Return to site

Blood on the Tracks


Jack Hitt

Like a lot of people, I am plowing through a lot of fiction. Seems like the good time for some suspension of disbelief, don’t you think? And also, some verisimilitude of old-school reality, eh?. Just now, I somehow wandered into the unread novels of some old favorite novelists, like Northanger Abbey, because Jane Austen is one of the funniest writers ever. And, strangely, it’s sort of about the influence of fake news. And then there’s Cormac McCarthy whose sense of comedy lives somewhere on the other side of Jane’s world.

Blood Meridian. I didn’t choose this one. Some platform suggested it. (Other customers who purchased William Styron and Elizabeth Wurtzel books and who buy their Ketamine at a fleet discount and watch Garden State on a loop have enjoyed this purchase.) And it is pure Cormac and--utterly harrowing and eye-bulging, and about a kind of semi-lingual bipedal primate possibly striving to gain promotion to hominid.

There are riffs in here that defy description and I’ve had to sweep back two or three pages from time to time, unsure that I'd read what I’d thought I’d read, and, lo, I’d had. Blood Meridian is about as peaceful a book as Saw is a movie, and I’m not sure I could have ever read this fucking thing except right now.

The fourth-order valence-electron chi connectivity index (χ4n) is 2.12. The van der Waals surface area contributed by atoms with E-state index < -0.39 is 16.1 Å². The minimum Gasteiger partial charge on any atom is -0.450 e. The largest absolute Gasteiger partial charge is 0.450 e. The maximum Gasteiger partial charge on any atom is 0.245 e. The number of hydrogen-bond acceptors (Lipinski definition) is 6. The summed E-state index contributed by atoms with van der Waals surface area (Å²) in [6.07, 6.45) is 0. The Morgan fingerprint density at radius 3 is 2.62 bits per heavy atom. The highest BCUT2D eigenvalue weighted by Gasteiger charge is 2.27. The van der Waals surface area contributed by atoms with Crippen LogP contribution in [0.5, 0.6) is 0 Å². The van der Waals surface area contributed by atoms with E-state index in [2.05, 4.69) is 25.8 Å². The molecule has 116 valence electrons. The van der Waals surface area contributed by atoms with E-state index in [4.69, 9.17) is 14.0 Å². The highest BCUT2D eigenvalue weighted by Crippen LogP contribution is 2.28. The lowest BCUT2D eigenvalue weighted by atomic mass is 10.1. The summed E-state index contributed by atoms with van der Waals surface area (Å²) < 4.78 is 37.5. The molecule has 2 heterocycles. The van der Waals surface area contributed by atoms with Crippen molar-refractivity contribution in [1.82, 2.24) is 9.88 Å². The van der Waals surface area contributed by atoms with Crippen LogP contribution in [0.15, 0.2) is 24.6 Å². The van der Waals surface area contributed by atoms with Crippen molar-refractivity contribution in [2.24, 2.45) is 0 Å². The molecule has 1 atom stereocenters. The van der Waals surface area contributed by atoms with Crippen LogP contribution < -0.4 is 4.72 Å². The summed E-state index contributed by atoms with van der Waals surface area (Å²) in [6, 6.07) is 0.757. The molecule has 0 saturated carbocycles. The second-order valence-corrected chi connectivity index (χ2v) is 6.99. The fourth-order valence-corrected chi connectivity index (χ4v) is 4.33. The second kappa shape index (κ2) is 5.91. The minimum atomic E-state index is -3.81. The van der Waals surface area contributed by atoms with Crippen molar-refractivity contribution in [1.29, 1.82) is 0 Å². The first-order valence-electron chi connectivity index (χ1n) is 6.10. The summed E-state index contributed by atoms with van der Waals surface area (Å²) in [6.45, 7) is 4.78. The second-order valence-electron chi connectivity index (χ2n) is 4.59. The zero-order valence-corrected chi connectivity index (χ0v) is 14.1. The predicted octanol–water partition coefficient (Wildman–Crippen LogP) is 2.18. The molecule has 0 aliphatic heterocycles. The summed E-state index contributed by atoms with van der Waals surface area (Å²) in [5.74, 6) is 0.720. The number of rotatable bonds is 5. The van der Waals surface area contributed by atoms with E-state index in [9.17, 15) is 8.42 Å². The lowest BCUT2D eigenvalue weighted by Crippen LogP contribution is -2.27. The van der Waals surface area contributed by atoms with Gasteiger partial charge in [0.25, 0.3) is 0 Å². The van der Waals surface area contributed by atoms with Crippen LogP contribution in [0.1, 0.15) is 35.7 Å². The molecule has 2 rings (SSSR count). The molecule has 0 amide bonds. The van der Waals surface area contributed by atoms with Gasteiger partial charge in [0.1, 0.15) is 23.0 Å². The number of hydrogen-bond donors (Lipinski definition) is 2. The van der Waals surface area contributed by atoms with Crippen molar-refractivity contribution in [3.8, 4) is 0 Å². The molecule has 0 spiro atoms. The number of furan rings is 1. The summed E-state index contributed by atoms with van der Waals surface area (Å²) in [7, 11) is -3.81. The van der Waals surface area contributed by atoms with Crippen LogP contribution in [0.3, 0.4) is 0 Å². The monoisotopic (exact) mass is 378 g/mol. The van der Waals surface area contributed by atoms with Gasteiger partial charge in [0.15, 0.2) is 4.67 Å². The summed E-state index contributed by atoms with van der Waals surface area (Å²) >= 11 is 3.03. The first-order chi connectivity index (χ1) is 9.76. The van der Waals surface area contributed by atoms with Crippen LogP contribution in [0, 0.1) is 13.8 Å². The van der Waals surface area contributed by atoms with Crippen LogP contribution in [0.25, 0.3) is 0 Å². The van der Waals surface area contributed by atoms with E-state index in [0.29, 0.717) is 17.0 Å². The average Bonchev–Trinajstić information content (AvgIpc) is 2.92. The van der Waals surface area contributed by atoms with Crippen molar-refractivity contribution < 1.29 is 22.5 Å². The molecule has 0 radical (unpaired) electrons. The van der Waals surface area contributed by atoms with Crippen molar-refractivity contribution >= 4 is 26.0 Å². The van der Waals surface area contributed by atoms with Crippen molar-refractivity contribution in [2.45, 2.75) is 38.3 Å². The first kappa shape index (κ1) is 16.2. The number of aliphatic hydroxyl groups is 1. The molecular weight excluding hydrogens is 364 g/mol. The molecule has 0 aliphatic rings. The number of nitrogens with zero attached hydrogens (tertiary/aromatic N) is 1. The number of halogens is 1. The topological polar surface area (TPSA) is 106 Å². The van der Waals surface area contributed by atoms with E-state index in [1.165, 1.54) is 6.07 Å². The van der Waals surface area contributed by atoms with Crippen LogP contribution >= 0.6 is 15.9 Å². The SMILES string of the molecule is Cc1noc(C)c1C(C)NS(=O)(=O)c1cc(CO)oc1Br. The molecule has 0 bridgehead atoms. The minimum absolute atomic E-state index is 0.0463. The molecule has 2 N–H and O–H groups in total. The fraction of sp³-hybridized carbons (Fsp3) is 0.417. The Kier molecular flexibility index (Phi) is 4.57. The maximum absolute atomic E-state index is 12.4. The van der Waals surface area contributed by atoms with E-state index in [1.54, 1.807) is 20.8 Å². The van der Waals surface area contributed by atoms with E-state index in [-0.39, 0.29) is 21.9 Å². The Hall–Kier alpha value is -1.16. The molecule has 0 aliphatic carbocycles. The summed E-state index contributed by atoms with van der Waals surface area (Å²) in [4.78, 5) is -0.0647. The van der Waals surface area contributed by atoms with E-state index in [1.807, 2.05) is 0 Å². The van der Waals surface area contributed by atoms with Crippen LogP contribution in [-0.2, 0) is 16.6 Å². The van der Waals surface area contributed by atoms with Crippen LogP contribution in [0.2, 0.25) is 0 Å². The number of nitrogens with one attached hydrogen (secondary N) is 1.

broken image

Jack Hitt is the author, most recently, of Bunch of Amateurs. He is a contributing editor to Harper's, The New York Times Magazine, and This American Life. He is the cohost of the Peabody Award-winning podcast Uncivil.

Books by Jack Hitt and all Journal of the Plague Year contributors can be found on our bookshelf on, the anti-Amazon, aimed at keeping independent bookstores alive.

Brian's Playlist

The Redness In The West: The Lawrence Arms

The Blue Mask: Lou Reed

My Heart Is An Open Book: Carl Dobkins, Jr